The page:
Party leaders are criss-crossing Britain in a frantic final day of election campaigning as they try to win over undecided voters ahead of what is expected to be the closest ballot in a generation.
In the face of polls showing the opposition Conservatives ahead in the race, Gordon Brown, the prime minister, made an early morning stop in Leeds on Wednesday before travelling through northern England on his way to Scotland.
David Cameron, the Conservative party leader, campaigned through the night, talking to fishermen, firemen and ambulance drivers in marginal seats in northern England that his party must win to take back power.
Nick Clegg, the leader of the third-biggest party, the Liberal Democrats, was making a last bid for votes across England in Eastbourne, Durham and Sheffield.
Aides said Cameron's 24-hour blitz across the country was the leader's answer to his opponents' claim that he is complacent and was taking victory for granted.
"I never believed this election was going to be easy," Cameron told GMTV, a breakfast television programme, on Wednesday.
"I mean, elections are meant to be a challenge. The British people don't hand you the government of the country on a plate. Quite rightly, they are making us work for it," he said.
The latest polls showed the Conservatives would win the most seats, but not enough to form a government on their own, leading to a hung parliament.
A ComRes poll for ITV News and The Independent newspaper showed no change on the previous day, with the Conservatives on 37 per cent, Labour on 29 per cent and the Liberal Democrats on 26 per cent.
Clegg has enjoyed a surge of support in the election campaign on the back of his performance in the country's first-ever televised leaders' debates.
Hamish Macdonald, Al Jazeera's correspondent in London, said: "Britain is used to having a two-horse race in most elections, this time round however we had those televised debates.
"It's the first time the UK has had these live election debates and Nick Clegg did particularly well in the first one, and that effectively created a three-horse race.
"It's worth noting ... that because of the way the seats, the constituencies, are distributed in the UK, it could be the case that the Conservatives get the biggest number of votes, but they could get beaten by the Labour party in terms of the number of seats in parliament."
Speaking to Al Jazeera, Yasmin Alibhai-Brown, a regular contributor to The Independent and London's Evening Standard newspapers, said: "It's not been the web election, unlike the US election where so much happened out there on the ether, with bloggers, and all the campaigning was twitters and blogs.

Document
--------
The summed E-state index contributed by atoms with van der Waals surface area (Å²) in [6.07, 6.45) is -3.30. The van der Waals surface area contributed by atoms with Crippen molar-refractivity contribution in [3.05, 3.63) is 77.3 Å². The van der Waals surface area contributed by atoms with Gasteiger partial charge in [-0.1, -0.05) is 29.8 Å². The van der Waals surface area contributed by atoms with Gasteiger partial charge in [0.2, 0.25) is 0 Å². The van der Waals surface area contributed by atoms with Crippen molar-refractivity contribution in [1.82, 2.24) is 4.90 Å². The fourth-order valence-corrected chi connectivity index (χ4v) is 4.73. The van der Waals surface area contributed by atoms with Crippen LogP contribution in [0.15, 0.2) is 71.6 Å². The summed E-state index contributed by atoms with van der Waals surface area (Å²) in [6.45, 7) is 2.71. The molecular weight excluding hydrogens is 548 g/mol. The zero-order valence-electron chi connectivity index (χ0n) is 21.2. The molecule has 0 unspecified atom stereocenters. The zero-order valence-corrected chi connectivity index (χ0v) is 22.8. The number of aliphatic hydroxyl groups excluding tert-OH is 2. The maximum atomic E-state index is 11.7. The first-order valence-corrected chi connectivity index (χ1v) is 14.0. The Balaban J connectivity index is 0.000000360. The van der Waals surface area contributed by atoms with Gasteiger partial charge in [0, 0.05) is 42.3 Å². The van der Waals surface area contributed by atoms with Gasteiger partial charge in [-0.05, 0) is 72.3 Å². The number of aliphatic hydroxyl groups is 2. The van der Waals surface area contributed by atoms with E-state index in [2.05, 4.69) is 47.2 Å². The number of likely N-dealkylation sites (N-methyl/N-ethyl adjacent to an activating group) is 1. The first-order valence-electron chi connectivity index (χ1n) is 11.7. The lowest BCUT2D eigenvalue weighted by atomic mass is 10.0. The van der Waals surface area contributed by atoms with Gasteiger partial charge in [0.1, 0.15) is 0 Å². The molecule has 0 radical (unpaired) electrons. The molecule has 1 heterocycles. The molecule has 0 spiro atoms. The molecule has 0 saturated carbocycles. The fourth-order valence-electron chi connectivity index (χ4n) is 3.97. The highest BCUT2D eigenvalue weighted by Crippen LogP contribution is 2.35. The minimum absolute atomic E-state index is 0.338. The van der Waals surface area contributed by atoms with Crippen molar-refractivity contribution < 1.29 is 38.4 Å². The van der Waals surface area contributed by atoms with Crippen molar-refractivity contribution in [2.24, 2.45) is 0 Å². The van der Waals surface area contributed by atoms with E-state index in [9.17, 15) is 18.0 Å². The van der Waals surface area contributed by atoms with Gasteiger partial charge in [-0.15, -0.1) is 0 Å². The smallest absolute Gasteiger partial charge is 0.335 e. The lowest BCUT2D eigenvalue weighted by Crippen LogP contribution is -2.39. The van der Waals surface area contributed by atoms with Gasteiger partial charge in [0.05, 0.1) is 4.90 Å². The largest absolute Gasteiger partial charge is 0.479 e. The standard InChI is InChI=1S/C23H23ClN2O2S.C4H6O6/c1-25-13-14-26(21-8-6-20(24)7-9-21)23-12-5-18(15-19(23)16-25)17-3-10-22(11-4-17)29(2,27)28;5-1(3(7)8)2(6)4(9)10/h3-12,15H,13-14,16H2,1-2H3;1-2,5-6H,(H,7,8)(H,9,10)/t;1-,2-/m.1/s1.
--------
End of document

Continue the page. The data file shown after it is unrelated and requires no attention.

"Here, traditional TV seems to have captured the imagination of the public.
"I think the press has had some impact, but I really think TV has come into its own here."
In the latest celebrity endorsement, Simon Cowell, the television and music mogul, has backed Cameron for prime minister.
Writing in The Sun newspaper on Wednesday, he said: "I believe he is the prime minister Britain needs at this time.
"He has substance and the stomach to navigate us through difficult times."
Some of Brown's cabinet colleagues took the unusual step on Tuesday of calling on voters to choose the Liberal Democrats in seats where Labour had no chance of winning.
Tactical voting in the marginal constituencies, which will essentially decide the outcome of the election, could keep the Conservatives out of power, some ministers suggested.
However, in an interview with The Times newspaper, Brown refused to advocate tactical voting.
"I am asking people to vote Labour because I want to get out the maximum Labour vote," he said.
Brown also refused to be drawn on whether he would consider forming a coalition government with the Liberal Democrats, saying: "I'm not going to talk about what happens after Thursday.
"The people are the boss. The people make decisions. No politician should be speculating about what the people are going to say," he said.
Clegg, who dismissed talk of tactical voting as "another sign of Labour's desperation", is anxious to avoid such action by his own supporters, fearing it could dent his party's share of the popular vote and damage his negotiating power in the event of a hung parliament.